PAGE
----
Medieval parchment used as birth girdle

Scientists have confirmed that a 500-year-old manuscript in the Wellcome Collection believed to have been worn by women for divine protection during childbirth was indeed used as a “birth girdle” in pre-Reformation England when the postpartum death toll and infant mortality were extremely high.

Among the relics and talismans seized during the Dissolution of the Monasteries were numerous birthing girdles. Abbeys and monasteries lent them out to parishioners (gross) for a fee that priced most women out of the market. Girdles made of silk, iron, snake skin and parchment are on the lists of confiscated devotional objects from the Dissolution.

Between the destruction of the Reformation, very few birth girdles have survived. Most of them are made of parchment, including the Wellcome Collection manuscript in the recent study. Unusually among surviving girdles, this parchment roll makes the link to childbirth explicit in its prayers that appeal to protective mothers (Mary, Anne). It was made of four strips of vellum sewn together and is incredibly long and thin (10’10” x 4″), a hint of how it may have been worn, for example, wrapped around the body with key prayers placed against the belly for maximum effect.

MS. 632 features iconography of the Passion of the Christ drawn in red and black ink — the crucifix, nails, drops of blood, the I.H.S. Christogram, the five wounds — and prayers and invocations to God, Jesus, Mary and a panoply of Saints, including Anne (mother of Mary), Margaret (swallowed by a demon dragon and burst out of its stomach) and Julitta and Cyricus. Julitta was Cyricus’ mother and according to hagiograhies, they were both martyred in the early 4th century when Cyricus was just three years old. They are the patron saints of family happiness and restoring health to sick children.

The prayers and invocations are written in Latin and English on both sides, although some of the text has been abraded from heavy wear and tear. They seek the protection of God against a variety of evils like being slain in battle, struck by lightning, wrongfully convicted of a crime, robbed at sea or on land and dying of pestilence. Then there’s the specific instructions for use in childbirth:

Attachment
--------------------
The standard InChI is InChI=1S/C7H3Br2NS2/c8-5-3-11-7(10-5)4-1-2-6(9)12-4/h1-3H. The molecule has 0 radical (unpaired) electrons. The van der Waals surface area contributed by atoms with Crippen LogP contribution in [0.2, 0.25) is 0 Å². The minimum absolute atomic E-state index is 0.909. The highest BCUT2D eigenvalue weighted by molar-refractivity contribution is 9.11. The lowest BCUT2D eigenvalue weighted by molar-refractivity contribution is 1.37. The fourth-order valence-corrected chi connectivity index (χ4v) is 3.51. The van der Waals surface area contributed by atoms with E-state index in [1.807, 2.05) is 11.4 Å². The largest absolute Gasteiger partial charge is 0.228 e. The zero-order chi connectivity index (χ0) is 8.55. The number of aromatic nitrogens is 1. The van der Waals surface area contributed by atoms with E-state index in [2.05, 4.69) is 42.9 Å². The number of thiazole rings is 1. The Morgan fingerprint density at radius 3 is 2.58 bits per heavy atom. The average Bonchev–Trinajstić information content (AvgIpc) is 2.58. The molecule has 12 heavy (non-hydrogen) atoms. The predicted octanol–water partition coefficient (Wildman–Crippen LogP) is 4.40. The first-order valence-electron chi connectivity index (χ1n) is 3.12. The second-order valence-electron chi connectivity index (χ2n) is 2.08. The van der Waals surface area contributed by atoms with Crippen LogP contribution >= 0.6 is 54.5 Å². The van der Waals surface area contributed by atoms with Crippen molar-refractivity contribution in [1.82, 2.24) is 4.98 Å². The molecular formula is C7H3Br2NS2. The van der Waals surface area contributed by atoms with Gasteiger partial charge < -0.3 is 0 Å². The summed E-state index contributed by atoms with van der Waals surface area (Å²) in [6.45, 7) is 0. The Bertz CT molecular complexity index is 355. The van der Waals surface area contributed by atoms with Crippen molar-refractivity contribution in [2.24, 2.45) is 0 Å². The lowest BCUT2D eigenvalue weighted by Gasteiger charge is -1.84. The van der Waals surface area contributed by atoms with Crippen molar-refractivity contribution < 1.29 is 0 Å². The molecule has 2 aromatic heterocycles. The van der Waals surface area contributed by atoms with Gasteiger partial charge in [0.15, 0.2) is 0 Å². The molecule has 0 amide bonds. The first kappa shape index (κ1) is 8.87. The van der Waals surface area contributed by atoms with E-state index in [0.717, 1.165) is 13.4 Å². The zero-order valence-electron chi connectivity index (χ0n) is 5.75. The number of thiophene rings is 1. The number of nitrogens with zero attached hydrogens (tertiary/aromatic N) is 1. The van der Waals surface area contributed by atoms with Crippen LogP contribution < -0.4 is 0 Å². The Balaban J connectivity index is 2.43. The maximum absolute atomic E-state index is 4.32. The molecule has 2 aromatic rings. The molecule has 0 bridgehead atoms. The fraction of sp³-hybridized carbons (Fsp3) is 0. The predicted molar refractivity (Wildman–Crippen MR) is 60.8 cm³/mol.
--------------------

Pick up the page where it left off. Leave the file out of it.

And yf a woman travell wyth chylde gyrdes thys mesure abowte hyr wombe and she shall be safe delyvyrd wythowte parelle and the chylde shall have crystendome and the mother puryfycatyon. [And if a woman travailing with child girds this measure about her womb, she shall be delivered safely without peril and the child shall be christened and the mother purified.]

It’s childbirth-specific features, abraded surface and a few reddish stains indicated it was likely worn during delivery, but there was no direct evidence. The manuscript is extremely fragile, so in order to confirm whether it was actually used by women during childbirth, researchers at the University of Cambridge turned to that greatest of school supplies, the Staedtler Mars eraser.

This form of non-invasive proteomic analysis has been used before on delicate ancient parchments to determine their animal source, but this is the first time it was used to identify the source of stains on the parchment. The analysis found a total of 54 human-exclusive proteins, 50 of which are present in cervico-vaginal fluid.

They also found animal-derived proteins including honey, milk, eggs, cereals and legumes (broad beans or peas), all of which were are ingredients in herbal treatments for issues in childbirth. Oh, also mouse pee. Plenty of mouse pee, but thankfully that wasn’t part of the delivery pharmacopoeia; just the inevitable result of it being stored somewhere where mice could get to it.

The study has been published in the journal Royal Society Open Science with a pretty great title: Girding the loins? Direct evidence of the use of a medieval parchment birthing girdle from biomolecular analysis.